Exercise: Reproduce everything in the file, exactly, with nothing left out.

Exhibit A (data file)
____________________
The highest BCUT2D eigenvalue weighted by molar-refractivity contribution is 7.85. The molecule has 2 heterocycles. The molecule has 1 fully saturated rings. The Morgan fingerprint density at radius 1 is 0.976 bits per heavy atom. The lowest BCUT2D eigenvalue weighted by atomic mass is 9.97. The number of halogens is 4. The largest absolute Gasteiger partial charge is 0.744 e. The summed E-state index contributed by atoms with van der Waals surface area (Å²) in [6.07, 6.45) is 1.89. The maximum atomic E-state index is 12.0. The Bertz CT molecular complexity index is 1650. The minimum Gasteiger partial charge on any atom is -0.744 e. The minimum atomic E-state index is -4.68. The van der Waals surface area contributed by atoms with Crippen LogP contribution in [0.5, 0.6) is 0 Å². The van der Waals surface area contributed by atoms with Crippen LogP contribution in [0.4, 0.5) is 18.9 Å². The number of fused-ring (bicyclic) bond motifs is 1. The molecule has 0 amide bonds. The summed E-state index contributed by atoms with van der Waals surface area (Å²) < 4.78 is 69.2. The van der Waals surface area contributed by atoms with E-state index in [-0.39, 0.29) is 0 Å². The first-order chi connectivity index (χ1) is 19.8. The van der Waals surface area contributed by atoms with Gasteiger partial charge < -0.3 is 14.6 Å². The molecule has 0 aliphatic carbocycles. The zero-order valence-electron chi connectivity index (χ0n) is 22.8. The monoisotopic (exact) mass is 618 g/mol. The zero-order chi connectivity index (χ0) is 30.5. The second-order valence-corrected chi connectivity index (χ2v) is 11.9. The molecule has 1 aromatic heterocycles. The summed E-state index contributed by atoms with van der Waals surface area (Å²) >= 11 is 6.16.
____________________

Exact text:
The highest BCUT2D eigenvalue weighted by molar-refractivity contribution is 7.85. The molecule has 2 heterocycles. The molecule has 1 fully saturated rings. The Morgan fingerprint density at radius 1 is 0.976 bits per heavy atom. The lowest BCUT2D eigenvalue weighted by atomic mass is 9.97. The number of halogens is 4. The largest absolute Gasteiger partial charge is 0.744 e. The summed E-state index contributed by atoms with van der Waals surface area (Å²) in [6.07, 6.45) is 1.89. The maximum atomic E-state index is 12.0. The Bertz CT molecular complexity index is 1650. The minimum Gasteiger partial charge on any atom is -0.744 e. The minimum atomic E-state index is -4.68. The van der Waals surface area contributed by atoms with Crippen LogP contribution in [0.5, 0.6) is 0 Å². The van der Waals surface area contributed by atoms with Crippen LogP contribution in [0.4, 0.5) is 18.9 Å². The number of fused-ring (bicyclic) bond motifs is 1. The molecule has 0 amide bonds. The summed E-state index contributed by atoms with van der Waals surface area (Å²) < 4.78 is 69.2. The van der Waals surface area contributed by atoms with E-state index in [-0.39, 0.29) is 0 Å². The first-order chi connectivity index (χ1) is 19.8. The van der Waals surface area contributed by atoms with Gasteiger partial charge < -0.3 is 14.6 Å². The molecule has 0 aliphatic carbocycles. The zero-order valence-electron chi connectivity index (χ0n) is 22.8. The monoisotopic (exact) mass is 618 g/mol. The zero-order chi connectivity index (χ0) is 30.5. The second-order valence-corrected chi connectivity index (χ2v) is 11.9. The molecule has 1 aromatic heterocycles. The summed E-state index contributed by atoms with van der Waals surface area (Å²) >= 11 is 6.16.